Over the last three decades, Maryland has built one of the most robust, innovative and effective civil legal services systems in the U.S., in large part because of the support and leadership of the Maryland Legal Services Corp.
Right now, however, MLSC needs the support of the General Assembly if it’s going to continue helping Maryland’s most vulnerable citizens.
Established by the General Assembly in 1982 to raise money and make grants to the state’s civil legal aid organizations, MLSC funds more than 35 programs around the state that provide critical legal help to low-income Marylanders.
“Last year, our grantees helped 174,000 low-income Marylanders navigate major legal crises like protecting their homes from foreclosure, getting protection from domestic violence abusers and helping veterans finally get the benefits they deserve,” said MLSC Chairman Glenn F. Ivey.
While the $16 million distributed last year came from a variety of sources, the main funding stream is surcharges on court filing fees. Here’s the rub: The surcharge, increased by the General Assembly in 2010 to plug a financial hole after the collapse of interest rates following the recession (and renewed in 2013), is set to expire in 2018.
“We are facing catastrophic cuts in programs of last resort for our most vulnerable citizens,” Ivey said.
To prevent the possibility of a cut, this year lawmakers on behalf of MLSC introduced HB 972 and SB 811 in the General Assembly to repeal the sunset provision and make the filing fees permanent. A hearing at the House Judiciary Committee is scheduled for Wednesday. The Senate bill hearing is scheduled for March 7 in the Senate Judicial Proceedings Committee.
“We’re not seeking to increase fees, just to maintain the status quo,” said Susan Erlichman, MLSC’s executive director. “We’ve weathered some tough financial times thanks to the General Assembly. It’s time for it to step up again.”
Who gets helped by the programs funded by MLSC?
“It’s veterans, single mothers, people re-entering society to become contributing members, people with disabilities, kids with education and schooling issues, the homeless and people at risk of losing their housing,” Erlichman said.
“Since 2010, the fee hasn’t created any problems for anyone,” she added. “The fees are lower than surrounding states. If the filing fee surcharges went away, we’d lose about $6 million out of $16 million—over a third of our income.”
It’s money well spent. A 2013 study by the former Maryland Access to Justice Commission calculated a return of $6.29 on every dollar spent on civil legal services.
“That adds up to about $190 million generated every year in economic activity – cost savings and increased productivity,” Erlichman said. “Filing fees are the foundation of the revenue we use to make grants to programs across the state. Without it, the foundation will crumble. At the same time, demand for legal services has soared.”
Because demand for legal aid is up across the state, MLSC is also asking the General Assembly for an increase in its distribution from the Abandoned Property Fund. It cross-filed bills to increase the distribution from $1.5 million to $3 million.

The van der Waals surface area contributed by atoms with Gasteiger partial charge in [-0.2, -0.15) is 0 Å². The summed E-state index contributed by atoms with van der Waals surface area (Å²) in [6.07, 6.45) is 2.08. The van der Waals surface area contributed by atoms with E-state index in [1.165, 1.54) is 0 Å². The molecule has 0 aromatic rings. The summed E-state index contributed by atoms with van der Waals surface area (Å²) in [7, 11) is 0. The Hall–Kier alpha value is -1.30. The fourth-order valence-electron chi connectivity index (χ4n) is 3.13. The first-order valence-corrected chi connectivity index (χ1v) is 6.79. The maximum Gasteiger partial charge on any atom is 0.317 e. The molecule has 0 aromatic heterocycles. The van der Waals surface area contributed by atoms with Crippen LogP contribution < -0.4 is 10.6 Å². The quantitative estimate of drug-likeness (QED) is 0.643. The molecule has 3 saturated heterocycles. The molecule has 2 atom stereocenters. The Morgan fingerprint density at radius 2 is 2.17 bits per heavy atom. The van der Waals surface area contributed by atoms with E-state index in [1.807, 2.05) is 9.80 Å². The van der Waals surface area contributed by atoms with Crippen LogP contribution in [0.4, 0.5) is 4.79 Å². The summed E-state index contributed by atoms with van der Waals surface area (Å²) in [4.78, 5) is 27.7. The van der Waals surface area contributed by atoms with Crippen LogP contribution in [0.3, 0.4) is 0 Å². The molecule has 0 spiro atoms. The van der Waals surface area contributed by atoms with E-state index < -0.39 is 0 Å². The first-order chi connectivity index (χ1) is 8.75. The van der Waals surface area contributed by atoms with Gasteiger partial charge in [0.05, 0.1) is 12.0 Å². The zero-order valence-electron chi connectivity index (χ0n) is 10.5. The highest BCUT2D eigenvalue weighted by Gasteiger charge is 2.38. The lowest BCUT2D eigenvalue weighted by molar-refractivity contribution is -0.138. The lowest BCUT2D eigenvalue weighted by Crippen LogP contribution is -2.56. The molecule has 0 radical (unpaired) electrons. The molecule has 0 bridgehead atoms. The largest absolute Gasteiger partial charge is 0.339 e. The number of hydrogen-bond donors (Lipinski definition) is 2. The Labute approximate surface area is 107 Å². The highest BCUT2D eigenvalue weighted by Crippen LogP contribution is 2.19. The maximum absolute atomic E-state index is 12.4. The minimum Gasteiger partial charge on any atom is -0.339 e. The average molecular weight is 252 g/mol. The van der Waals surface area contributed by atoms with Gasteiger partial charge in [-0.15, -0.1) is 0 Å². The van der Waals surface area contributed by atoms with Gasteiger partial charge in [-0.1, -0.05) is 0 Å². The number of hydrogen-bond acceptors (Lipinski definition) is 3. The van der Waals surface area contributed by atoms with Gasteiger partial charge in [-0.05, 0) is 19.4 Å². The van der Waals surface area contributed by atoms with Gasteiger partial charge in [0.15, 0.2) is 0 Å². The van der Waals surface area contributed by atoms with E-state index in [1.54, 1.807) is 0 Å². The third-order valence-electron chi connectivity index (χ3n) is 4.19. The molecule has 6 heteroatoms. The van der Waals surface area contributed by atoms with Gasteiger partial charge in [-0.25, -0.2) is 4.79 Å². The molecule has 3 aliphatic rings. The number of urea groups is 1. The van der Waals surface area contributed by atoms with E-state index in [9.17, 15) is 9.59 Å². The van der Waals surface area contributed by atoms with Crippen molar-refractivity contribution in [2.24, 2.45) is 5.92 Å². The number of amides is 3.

“We’ve been spending from our reserves to avoid cutting grants, which haven’t been increased in years – and over a time of unprecedented need,” Erlichman said. “So we’re asking for a $1.5 million increase. We don’t want to reduce funding at a time of growing need.”
If the unthinkable happened and surcharges were to sunset, what would be the impact on MLSC’s grantees?
Last year, the Maryland Volunteer Lawyers Service helped 4,500 low-income people by matching them with pro bono lawyers. The clients, for the most part, needed legal help with housing, consumer and family law problems.
“The need for our services is up dramatically, especially over the last few years with the financial crisis, the housing crisis and people needing expungements so they can enter the workforce,” said Bonnie Sullivan, executive director of MVLS. “We get more than 40 percent of our funding through MLSC. A 30-percent cut would be crippling. We’d have to dip into our reserves and reduce staff.”
At the Homeless Persons Representation Project, a loss of funding would have a direct impact on critical services. HPRP provides direct legal services to homeless people and people at risk of homelessness, as well as pursuing systemic solutions to homelessness.
“Each of our programs is run by one person on our staff,” said HPRP executive director Antonia Fasanelli. “With a 30-percent cut from MLSC, we would have to eliminate one of our programs, like our Rural Veterans Legal Assistance Project or our Homeless Youth Initiative—and that’s unacceptable.”
Editor’s Note: Joe Surkiewicz is retiring next week. This is his final Of Service column.
Joe Surkiewicz is director of communications at the Homeless Persons Representation Project in Baltimore. His email is [email protected].